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The 'bureaucratization' of professional roles: The case of clinical directors in UK hospitals

Kitchener, Martin James 2000. The 'bureaucratization' of professional roles: The case of clinical directors in UK hospitals. Organization 7 (1) , pp. 129-154. 10.1177/135050840071007

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Abstract

This article analyses the process by which some hospital doctors have adopted medical-manager hybrid roles by joining the new cadre of clinical directors. The article has two main aims. The first is to enhance understandings of professional role change by contributing empirical evidence to the debate concerning the alleged `de-professionalization' of expert roles. The second is to assess the ways in which institutional forces influence change and inertia in professional roles. Drawing on data collected during a study of UK hospitals between 1991 and 1995, the author attempts to analyse the development of the clinical director role. Particular consideration is given to indicators of de-professionalization such as weakening occupational closure, reduced autonomy and the enhanced managerial control of professional work. The findings demonstrate that the physicians who become clinical directors are, to some extent, `bureaucratized' through their acceptance of increased commercial and managerial responsibility. Less evidence emerges to support the de-professionalization thesis. Rather, it is shown that clinical directors maintain the occupational closure of the medical domain. They also protect high levels of clinical autonomy and resist attempts to enhance the managerial control of medical practice.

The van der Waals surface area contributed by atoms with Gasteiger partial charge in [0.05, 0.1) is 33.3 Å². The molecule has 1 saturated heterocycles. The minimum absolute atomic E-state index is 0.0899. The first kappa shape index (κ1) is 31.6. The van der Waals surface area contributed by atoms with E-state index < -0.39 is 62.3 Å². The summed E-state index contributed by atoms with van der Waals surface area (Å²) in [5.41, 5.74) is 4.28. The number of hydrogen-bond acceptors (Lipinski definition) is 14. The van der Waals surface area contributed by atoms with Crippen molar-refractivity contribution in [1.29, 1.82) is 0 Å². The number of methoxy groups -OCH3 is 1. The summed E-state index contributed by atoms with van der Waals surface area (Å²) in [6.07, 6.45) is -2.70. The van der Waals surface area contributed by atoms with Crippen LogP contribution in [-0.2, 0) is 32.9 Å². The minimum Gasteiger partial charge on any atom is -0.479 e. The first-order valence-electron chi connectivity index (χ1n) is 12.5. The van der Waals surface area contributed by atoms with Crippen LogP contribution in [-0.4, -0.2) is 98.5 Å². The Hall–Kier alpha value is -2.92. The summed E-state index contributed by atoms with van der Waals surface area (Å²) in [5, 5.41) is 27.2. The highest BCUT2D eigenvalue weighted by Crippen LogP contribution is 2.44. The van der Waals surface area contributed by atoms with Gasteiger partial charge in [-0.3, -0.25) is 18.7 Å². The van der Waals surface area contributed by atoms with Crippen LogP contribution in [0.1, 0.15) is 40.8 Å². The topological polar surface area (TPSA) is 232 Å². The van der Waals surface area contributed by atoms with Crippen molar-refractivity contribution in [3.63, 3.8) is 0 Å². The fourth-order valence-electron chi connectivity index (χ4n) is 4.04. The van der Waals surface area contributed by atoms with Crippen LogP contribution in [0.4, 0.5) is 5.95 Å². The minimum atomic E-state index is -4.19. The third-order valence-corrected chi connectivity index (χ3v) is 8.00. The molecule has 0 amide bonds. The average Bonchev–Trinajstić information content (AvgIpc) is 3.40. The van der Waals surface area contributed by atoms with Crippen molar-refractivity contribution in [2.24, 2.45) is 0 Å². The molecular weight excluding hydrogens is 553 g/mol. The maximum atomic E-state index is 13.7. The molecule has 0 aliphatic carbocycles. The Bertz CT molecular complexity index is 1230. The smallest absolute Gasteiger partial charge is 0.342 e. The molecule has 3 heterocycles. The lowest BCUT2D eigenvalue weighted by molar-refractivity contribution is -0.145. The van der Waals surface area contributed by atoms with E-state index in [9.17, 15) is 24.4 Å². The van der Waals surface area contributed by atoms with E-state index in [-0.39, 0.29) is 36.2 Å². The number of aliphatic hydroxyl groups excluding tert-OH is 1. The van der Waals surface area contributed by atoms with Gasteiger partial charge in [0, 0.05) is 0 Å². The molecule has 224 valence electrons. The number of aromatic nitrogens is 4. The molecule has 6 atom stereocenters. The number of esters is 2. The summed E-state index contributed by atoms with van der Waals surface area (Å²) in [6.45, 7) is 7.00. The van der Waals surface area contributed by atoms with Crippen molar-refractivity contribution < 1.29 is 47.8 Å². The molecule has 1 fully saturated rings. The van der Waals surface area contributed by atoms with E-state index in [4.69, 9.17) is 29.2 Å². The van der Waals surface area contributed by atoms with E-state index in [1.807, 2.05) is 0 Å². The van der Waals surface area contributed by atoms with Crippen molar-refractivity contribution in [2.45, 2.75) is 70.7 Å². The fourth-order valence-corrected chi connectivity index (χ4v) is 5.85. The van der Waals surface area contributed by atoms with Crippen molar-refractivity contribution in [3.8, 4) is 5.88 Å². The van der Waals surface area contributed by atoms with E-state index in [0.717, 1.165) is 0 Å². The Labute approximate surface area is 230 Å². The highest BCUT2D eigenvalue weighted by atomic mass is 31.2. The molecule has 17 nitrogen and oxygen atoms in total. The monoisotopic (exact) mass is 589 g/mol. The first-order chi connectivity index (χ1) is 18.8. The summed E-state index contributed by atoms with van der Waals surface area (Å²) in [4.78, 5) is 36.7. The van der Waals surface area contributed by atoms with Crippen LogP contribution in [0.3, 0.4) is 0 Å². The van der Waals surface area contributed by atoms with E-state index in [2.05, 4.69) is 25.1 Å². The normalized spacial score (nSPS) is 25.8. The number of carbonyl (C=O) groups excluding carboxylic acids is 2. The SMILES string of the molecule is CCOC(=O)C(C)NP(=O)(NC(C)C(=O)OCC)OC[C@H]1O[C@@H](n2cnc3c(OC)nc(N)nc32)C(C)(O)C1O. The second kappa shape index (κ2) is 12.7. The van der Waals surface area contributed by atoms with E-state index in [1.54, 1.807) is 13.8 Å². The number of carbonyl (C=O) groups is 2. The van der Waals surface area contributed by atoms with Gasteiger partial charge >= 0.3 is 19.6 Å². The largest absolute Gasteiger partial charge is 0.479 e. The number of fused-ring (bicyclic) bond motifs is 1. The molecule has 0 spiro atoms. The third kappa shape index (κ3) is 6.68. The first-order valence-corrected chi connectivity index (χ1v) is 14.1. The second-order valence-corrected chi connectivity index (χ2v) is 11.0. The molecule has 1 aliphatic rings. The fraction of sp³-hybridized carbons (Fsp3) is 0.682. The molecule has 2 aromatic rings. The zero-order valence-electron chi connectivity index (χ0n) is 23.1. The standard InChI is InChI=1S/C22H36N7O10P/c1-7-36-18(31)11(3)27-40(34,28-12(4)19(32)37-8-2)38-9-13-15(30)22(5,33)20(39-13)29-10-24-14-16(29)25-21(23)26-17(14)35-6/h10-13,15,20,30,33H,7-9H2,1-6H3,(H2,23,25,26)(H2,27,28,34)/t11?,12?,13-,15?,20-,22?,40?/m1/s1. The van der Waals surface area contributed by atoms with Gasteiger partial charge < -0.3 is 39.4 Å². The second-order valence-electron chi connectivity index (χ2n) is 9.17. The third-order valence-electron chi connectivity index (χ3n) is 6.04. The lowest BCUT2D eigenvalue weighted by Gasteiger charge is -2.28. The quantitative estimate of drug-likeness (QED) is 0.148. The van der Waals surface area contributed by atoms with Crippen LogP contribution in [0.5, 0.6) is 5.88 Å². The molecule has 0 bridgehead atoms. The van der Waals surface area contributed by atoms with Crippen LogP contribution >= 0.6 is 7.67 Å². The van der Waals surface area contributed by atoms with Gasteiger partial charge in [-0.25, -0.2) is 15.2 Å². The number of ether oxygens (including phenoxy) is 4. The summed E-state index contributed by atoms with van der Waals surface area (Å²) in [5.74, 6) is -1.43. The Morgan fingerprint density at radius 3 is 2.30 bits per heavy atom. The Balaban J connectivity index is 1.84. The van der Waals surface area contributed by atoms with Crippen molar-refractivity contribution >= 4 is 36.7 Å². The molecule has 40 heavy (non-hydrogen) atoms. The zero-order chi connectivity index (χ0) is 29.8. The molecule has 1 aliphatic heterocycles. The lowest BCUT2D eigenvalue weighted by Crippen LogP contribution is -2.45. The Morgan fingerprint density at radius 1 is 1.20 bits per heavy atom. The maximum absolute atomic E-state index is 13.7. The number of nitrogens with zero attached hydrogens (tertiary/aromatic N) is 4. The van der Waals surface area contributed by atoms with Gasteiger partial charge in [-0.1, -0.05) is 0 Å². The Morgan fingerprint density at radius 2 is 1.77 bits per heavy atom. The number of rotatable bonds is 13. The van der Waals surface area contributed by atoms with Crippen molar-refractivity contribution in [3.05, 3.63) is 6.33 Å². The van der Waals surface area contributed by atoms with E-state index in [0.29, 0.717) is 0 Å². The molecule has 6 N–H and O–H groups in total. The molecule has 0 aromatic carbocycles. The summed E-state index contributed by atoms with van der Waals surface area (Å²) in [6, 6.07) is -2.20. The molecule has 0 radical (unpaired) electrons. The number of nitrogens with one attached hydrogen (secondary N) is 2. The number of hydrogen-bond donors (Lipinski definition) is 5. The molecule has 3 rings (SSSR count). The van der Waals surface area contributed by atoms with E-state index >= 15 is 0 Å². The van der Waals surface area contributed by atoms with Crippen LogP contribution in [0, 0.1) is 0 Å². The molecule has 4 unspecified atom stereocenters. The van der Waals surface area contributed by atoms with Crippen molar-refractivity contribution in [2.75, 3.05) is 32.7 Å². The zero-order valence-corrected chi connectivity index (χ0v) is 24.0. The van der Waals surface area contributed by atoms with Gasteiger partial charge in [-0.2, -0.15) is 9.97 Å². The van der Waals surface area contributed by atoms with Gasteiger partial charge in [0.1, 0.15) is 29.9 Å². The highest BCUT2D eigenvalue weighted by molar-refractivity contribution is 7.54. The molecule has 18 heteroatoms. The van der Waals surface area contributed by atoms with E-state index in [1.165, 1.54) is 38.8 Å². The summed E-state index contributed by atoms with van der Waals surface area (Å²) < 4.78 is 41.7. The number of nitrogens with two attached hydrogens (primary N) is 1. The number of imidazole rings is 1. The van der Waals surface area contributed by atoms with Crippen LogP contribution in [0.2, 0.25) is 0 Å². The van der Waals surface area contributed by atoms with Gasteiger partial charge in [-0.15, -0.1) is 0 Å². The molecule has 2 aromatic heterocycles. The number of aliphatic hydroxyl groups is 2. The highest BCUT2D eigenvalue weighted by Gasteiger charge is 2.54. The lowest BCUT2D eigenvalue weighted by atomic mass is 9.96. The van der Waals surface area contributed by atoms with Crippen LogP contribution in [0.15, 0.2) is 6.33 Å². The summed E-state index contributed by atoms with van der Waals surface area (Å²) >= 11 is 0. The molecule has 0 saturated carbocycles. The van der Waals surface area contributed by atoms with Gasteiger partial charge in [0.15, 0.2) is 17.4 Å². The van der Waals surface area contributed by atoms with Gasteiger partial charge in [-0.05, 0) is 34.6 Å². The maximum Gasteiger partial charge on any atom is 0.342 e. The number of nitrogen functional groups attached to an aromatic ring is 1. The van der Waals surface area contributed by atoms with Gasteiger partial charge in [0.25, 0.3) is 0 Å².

Item Type: Article
Date Type: Publication
Status: Published
Schools: Business (Including Economics)
Subjects: H Social Sciences > HD Industries. Land use. Labor
H Social Sciences > HD Industries. Land use. Labor > HD28 Management. Industrial Management
R Medicine > R Medicine (General)
Uncontrolled Keywords: hospital doctors; organization theory; professionals; role change
Publisher: Sage
ISSN: 1350-5084
Last Modified: 04 Jun 2017 04:22
URI: http://orca.cf.ac.uk/id/eprint/37631

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